Acute aortic regurgitation in adults
- Catherine M Otto, MD
Catherine M Otto, MD
- Editor-in-Chief — Cardiovascular Medicine
- Section Editor — Cardiac Evaluation; Valvular Disease
- Professor of Medicine
- University of Washington
The acute onset of severe aortic regurgitation (AR, also called aortic insufficiency) is usually a medical emergency due to the inability of the left ventricle to quickly adapt to the rapid increase in end-diastolic volume caused by regurgitant blood. If not surgically corrected, acute severe AR commonly results in cardiogenic shock. In contrast, clinical symptoms are a relatively late feature of chronic AR, since the gradually dilating left ventricle and compensatory mechanisms dampen many of the hemodynamic abnormalities resulting from chronically increased diastolic volumes [1,2].
Issues related to acute AR will be reviewed here. Chronic AR is discussed separately. (See "Clinical manifestations and diagnosis of chronic aortic regurgitation in adults" and "Natural history and management of chronic aortic regurgitation in adults".)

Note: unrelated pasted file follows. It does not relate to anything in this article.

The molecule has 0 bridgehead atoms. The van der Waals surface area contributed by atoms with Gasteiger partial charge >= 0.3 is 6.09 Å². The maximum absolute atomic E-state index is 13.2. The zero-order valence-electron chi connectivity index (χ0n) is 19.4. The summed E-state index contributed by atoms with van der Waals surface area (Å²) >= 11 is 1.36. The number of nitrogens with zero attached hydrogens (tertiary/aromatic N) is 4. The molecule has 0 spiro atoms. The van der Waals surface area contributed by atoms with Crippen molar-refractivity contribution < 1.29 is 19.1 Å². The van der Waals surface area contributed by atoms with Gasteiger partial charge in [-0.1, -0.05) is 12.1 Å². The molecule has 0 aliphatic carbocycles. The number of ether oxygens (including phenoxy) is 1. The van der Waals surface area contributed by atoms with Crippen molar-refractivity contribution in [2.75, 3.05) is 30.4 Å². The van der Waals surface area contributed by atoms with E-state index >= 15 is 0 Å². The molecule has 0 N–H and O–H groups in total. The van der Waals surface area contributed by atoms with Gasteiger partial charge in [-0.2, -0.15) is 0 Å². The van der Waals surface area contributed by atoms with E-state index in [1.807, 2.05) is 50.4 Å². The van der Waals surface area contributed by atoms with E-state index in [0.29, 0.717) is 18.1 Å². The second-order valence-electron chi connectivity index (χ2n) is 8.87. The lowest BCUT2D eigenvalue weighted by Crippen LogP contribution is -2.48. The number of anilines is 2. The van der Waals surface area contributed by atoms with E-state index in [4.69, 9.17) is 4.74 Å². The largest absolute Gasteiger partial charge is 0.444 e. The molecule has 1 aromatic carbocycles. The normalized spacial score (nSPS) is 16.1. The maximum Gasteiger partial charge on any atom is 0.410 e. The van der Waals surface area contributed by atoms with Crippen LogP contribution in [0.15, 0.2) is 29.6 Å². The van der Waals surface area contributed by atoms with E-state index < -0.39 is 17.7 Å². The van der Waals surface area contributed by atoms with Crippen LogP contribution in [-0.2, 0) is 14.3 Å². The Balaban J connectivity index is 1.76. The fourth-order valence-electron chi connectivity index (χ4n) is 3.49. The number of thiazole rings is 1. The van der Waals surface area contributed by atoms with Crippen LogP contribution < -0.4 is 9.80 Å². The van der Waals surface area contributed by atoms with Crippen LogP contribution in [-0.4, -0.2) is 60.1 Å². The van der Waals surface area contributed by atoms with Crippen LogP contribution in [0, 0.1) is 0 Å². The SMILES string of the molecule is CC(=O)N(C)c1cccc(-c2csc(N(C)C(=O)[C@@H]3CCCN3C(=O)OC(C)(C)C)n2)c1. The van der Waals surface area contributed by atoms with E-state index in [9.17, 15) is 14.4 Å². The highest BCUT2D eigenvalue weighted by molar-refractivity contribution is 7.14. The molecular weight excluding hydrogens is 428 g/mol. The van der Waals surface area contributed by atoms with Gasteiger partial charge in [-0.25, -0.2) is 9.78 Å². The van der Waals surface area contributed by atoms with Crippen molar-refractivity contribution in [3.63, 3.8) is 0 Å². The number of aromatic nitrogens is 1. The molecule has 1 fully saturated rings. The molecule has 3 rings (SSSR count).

The causes of acute aortic regurgitation (AR) with a native aortic valve are limited and include:
●Endocarditis – Endocarditis results in valve destruction and leaflet perforation. In addition, aortic perivalvular abscess may rupture into the left ventricle, resulting in AR, or into the left atrium or right ventricular outflow tract, with a clinical presentation that mimics acute aortic regurgitation. (See "Complications and outcome of infective endocarditis", section on 'Perivalvular abscess'.)
●Aortic dissection – Aortic dissection can result in AR by four mechanisms: dilation of the sinuses with incomplete coaptation of the leaflets at the center of the valve; involvement of a valve commissure resulting in inadequate leaflet support; direct extension of the dissection into the base of a leaflet, resulting in a flail valve leaflet; and prolapse of the dissection flap across the aortic valve into the left ventricular outflow tract in diastole impeding leaflet closure. Patients with a bicuspid aortic valve are at higher risk of aortic dissection . (See "Clinical features and diagnosis of acute aortic dissection" and "Clinical manifestations and diagnosis of bicuspid aortic valve in adults", section on 'Aortic regurgitation'.)To continue reading this article, you must log in with your personal, hospital, or group practice subscription. For more information on subscription options, click below on the option that best describes you:
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